Implementing the ESRS may present challenges for organisations, particularly in terms of data collection, integration of reporting systems, and alignment with existing reporting frameworks. Companies will need to assess their current reporting practices, identify gaps, and develop strategies as part of their overall decarbonisation journeys. Collaboration with stakeholders, including suppliers and customers, may be necessary to ensure the availability and accuracy of relevant data.



The CSRD represents a significant milestone in the EU's journey towards a more sustainable future. By providing a standardised reporting framework, the CSRD will foster greater comparability and transparency of sustainability information, especially for climate change.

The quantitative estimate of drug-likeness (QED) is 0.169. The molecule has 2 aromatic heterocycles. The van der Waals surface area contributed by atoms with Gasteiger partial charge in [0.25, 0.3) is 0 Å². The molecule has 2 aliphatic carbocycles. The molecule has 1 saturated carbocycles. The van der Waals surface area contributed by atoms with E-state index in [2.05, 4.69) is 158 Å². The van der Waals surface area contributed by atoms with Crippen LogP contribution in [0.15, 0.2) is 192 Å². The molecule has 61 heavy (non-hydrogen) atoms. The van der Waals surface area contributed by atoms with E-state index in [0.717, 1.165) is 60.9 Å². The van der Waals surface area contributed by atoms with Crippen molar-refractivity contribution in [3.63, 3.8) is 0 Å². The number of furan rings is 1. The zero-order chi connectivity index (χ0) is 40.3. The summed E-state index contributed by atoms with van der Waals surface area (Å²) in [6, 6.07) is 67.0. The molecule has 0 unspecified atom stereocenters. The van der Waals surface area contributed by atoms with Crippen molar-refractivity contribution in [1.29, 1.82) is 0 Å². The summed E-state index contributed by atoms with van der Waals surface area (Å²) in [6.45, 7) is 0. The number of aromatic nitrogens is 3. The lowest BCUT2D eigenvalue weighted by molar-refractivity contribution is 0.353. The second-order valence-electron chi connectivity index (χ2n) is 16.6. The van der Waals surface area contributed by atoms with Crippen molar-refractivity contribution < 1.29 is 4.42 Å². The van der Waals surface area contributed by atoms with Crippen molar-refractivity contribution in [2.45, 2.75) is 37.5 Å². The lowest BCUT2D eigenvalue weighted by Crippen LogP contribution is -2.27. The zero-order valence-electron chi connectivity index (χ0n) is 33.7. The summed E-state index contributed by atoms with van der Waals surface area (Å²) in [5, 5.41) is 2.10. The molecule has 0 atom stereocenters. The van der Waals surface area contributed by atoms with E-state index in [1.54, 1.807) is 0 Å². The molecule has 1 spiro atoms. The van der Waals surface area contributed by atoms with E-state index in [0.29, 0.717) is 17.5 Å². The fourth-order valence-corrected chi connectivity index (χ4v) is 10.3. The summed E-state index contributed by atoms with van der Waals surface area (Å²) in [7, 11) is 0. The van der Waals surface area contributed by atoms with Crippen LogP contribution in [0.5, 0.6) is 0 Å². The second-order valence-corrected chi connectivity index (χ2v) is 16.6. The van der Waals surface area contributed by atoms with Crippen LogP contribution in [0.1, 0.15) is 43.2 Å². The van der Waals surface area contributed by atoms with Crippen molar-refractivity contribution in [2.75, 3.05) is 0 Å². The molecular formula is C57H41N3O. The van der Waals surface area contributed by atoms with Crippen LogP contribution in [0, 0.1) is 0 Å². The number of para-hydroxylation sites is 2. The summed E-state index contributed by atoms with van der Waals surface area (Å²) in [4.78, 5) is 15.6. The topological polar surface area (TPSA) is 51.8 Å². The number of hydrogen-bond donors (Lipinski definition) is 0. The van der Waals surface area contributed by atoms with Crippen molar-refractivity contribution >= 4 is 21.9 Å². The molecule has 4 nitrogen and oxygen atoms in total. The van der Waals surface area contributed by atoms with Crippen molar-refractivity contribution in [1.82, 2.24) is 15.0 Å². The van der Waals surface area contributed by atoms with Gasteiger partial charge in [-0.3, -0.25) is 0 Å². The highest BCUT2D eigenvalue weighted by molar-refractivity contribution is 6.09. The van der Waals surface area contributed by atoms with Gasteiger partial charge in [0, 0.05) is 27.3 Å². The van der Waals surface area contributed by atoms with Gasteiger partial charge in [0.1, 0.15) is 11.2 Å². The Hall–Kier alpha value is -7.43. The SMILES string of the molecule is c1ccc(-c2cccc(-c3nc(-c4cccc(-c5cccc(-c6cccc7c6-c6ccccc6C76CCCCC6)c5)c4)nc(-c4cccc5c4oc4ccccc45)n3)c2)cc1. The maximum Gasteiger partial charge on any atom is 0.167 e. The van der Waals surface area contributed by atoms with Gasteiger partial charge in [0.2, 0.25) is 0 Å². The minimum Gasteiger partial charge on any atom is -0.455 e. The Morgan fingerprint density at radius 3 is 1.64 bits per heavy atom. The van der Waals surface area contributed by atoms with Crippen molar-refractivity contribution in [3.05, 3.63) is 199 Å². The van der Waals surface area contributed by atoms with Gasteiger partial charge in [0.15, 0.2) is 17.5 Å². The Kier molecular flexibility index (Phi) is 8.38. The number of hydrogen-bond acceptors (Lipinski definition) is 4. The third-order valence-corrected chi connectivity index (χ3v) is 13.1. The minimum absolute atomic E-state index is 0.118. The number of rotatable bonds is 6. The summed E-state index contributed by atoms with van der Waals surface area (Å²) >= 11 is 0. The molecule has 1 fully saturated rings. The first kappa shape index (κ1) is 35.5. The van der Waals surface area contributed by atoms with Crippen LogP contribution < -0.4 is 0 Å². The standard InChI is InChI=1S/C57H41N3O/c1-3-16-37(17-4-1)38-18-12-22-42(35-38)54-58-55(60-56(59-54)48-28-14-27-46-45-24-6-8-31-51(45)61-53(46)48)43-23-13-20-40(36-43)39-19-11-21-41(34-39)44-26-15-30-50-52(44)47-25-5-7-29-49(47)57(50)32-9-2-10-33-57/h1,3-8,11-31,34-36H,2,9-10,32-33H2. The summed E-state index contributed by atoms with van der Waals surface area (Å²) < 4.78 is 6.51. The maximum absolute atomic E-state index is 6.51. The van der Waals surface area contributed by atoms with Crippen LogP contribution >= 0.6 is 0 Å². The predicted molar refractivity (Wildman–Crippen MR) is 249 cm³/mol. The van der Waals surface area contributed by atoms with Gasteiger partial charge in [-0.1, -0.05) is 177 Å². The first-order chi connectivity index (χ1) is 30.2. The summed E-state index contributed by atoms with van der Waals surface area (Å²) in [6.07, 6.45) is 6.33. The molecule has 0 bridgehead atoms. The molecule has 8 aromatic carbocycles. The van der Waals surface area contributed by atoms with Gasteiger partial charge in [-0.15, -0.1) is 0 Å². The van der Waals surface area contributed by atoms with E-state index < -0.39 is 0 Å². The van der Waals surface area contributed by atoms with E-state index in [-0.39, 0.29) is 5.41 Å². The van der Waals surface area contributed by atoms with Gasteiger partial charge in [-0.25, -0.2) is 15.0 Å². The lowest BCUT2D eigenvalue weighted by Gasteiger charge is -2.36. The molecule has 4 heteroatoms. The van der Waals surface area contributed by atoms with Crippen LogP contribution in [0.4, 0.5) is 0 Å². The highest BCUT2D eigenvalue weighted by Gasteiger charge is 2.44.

The CSRD's focus on climate change underscores the EU's commitment to tackling the pressing challenges posed by global warming. By mandating climate-related reporting, the CSRD will compel companies to assess and disclose their environmental impact and take necessary steps to mitigate climate risks. It presents an opportunity for businesses to improve their sustainability performance, build trust with stakeholders, and contribute to a more resilient and responsible future.

As the CSRD enters the implementation phase, it is crucial for companies to stay informed, seek guidance, and actively engage in the reporting process. By embracing the CSRD, organisations can play a vital role in driving sustainable practices and contributing to the EU's broader sustainability goals.